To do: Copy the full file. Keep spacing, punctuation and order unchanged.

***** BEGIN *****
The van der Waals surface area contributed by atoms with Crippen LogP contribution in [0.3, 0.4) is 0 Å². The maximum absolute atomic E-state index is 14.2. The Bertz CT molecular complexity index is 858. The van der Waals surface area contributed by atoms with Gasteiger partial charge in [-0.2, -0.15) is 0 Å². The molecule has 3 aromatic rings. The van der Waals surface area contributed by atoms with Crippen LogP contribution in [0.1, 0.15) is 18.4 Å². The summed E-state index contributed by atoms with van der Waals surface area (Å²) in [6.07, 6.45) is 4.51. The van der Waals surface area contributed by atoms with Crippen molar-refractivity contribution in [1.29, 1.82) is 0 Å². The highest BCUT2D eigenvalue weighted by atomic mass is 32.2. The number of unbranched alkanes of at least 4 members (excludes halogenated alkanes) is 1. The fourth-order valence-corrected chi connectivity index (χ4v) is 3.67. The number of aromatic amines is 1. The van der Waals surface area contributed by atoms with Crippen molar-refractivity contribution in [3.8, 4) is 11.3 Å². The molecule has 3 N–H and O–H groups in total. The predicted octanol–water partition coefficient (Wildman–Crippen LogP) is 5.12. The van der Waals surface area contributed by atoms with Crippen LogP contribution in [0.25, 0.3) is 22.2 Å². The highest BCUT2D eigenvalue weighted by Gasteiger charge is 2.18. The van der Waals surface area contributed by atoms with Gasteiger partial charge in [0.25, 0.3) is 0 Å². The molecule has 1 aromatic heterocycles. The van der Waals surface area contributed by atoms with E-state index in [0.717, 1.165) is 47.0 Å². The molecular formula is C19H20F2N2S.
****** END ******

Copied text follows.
The van der Waals surface area contributed by atoms with Crippen LogP contribution in [0.3, 0.4) is 0 Å². The maximum absolute atomic E-state index is 14.2. The Bertz CT molecular complexity index is 858. The van der Waals surface area contributed by atoms with Gasteiger partial charge in [-0.2, -0.15) is 0 Å². The molecule has 3 aromatic rings. The van der Waals surface area contributed by atoms with Crippen LogP contribution in [0.1, 0.15) is 18.4 Å². The summed E-state index contributed by atoms with van der Waals surface area (Å²) in [6.07, 6.45) is 4.51. The van der Waals surface area contributed by atoms with Crippen molar-refractivity contribution in [1.29, 1.82) is 0 Å². The highest BCUT2D eigenvalue weighted by atomic mass is 32.2. The number of unbranched alkanes of at least 4 members (excludes halogenated alkanes) is 1. The fourth-order valence-corrected chi connectivity index (χ4v) is 3.67. The number of aromatic amines is 1. The van der Waals surface area contributed by atoms with Crippen molar-refractivity contribution in [3.8, 4) is 11.3 Å². The molecule has 3 N–H and O–H groups in total. The predicted octanol–water partition coefficient (Wildman–Crippen LogP) is 5.12. The van der Waals surface area contributed by atoms with Crippen LogP contribution in [0.25, 0.3) is 22.2 Å². The highest BCUT2D eigenvalue weighted by Gasteiger charge is 2.18. The van der Waals surface area contributed by atoms with Gasteiger partial charge in [0.25, 0.3) is 0 Å². The molecule has 1 aromatic heterocycles. The van der Waals surface area contributed by atoms with E-state index in [0.717, 1.165) is 47.0 Å². The molecular formula is C19H20F2N2S.